Q: Protecting bolthole from water?

Need advice. I have a beautiful new kayak made of 4 mm okoume plywood and fiberglass. I want to drill through the wooden supports on either side of the seat to install a backband with bolts. What should I use to protect the raw wood in the drilled holes from water damage? Epoxy? (If so, would the 5-minute homeowner-type be OK?) Silicone caulk of some kind?

Please advise! Many thanks.

And happy new year, PNetters. Here’s to much happiness on the water!

G in NC

Used Two Things
I’ve used silicone in the past but now use G-Flex. With Silicone I can at least peel it out if need be but G/F is pretty much for ever. Is this on the inside or through the hull?


Epoxy a segment of plastic straw in
the hole. Provides a little bit of extra insurance that the inside of the hole is protected from water.

You can also plan ahead, and use woods like mahogany for places you will need to drill later.

If it was me,
I would put a coat of epoxy or two and then I would also use a rubber washer with a stainless washer over it , under the bolt head

Jack L

3M 4000/5000
available at Home Depot, sometimes, or WEST, thinly placed over Jack L’s recommendation of Gflex. this is top notch.

Spar varnish is acceptable with the 3M.

Hard telling what cracks until the surface does or not crack. Two or more thin coats of anything on a properly prepared surface with an eye toward mating the coating’s flexibility, coefficient of expansion/contraction to the surface…should waterproof: if you inspect the area during maintenance intervals.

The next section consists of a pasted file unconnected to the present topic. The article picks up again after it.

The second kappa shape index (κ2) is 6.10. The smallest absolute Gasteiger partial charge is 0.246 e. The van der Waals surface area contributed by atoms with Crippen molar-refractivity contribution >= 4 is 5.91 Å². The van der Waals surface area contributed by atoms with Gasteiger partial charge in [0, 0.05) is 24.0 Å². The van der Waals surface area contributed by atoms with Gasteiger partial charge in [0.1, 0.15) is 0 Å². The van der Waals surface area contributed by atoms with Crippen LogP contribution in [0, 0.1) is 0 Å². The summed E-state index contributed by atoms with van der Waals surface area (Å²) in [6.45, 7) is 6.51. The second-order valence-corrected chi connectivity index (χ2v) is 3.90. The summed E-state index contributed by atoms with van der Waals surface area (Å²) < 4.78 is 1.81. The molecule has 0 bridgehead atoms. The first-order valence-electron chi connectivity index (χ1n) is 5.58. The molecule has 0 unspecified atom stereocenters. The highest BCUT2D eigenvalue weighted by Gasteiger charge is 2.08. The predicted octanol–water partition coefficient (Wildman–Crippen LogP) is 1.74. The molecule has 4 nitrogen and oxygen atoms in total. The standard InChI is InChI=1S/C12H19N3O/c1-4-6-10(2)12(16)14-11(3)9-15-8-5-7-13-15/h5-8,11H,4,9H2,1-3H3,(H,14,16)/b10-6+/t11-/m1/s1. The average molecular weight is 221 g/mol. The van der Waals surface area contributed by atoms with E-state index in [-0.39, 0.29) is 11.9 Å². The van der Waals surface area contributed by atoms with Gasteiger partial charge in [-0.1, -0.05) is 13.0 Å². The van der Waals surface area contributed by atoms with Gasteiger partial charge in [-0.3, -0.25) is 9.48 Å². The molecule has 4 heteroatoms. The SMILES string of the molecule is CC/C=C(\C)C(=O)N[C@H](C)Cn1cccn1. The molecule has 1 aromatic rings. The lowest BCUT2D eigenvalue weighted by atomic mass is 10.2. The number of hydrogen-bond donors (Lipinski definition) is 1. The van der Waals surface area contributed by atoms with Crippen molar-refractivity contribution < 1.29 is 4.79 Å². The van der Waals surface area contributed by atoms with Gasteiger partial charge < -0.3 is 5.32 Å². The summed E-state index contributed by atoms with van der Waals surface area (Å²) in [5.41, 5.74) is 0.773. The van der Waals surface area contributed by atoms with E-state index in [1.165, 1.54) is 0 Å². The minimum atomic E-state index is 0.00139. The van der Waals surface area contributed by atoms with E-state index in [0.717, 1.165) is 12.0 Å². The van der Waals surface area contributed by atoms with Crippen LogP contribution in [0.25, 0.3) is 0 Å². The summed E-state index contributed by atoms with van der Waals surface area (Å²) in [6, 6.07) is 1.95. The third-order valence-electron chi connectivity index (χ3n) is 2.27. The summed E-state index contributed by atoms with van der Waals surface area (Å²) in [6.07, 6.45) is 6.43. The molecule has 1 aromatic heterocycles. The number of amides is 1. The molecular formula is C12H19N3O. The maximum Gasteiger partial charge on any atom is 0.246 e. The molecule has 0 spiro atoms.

you know what I mean, right ?

A SS washer with the rubber pad on the washer is also possible.

the washer and 3M allow cushioning, conformity to boat curvature, protecting the epoxy, sealing gapage.

Use SS nylocks for nuts.

WEST SS is a degree better than True Value’s

two washers
with rubbers each bolt.

Thanks, all, for your suggestions
Will probably use epoxy. I had not thought of a rubber washer in addition to a stainless steel one. Good idea.

Doug, this hole will be inside the boat. Goes through a vertical support, a strut you might say, from hull to underside of the deck on either side of the seat.

I am going to bolt in a Snapdragon seatback, the kind with the hard plastiic strap.

Thanks again, everyone, for the good advice.

Definitely use epoxy and two coats if possible.

You want to keep any water out of the wood.

The slower the cure time the stronger it will be.

Epoxy to seal the cut wood fibers, and rubber gasket/donut to allow a tighter seal when the bolt is secured.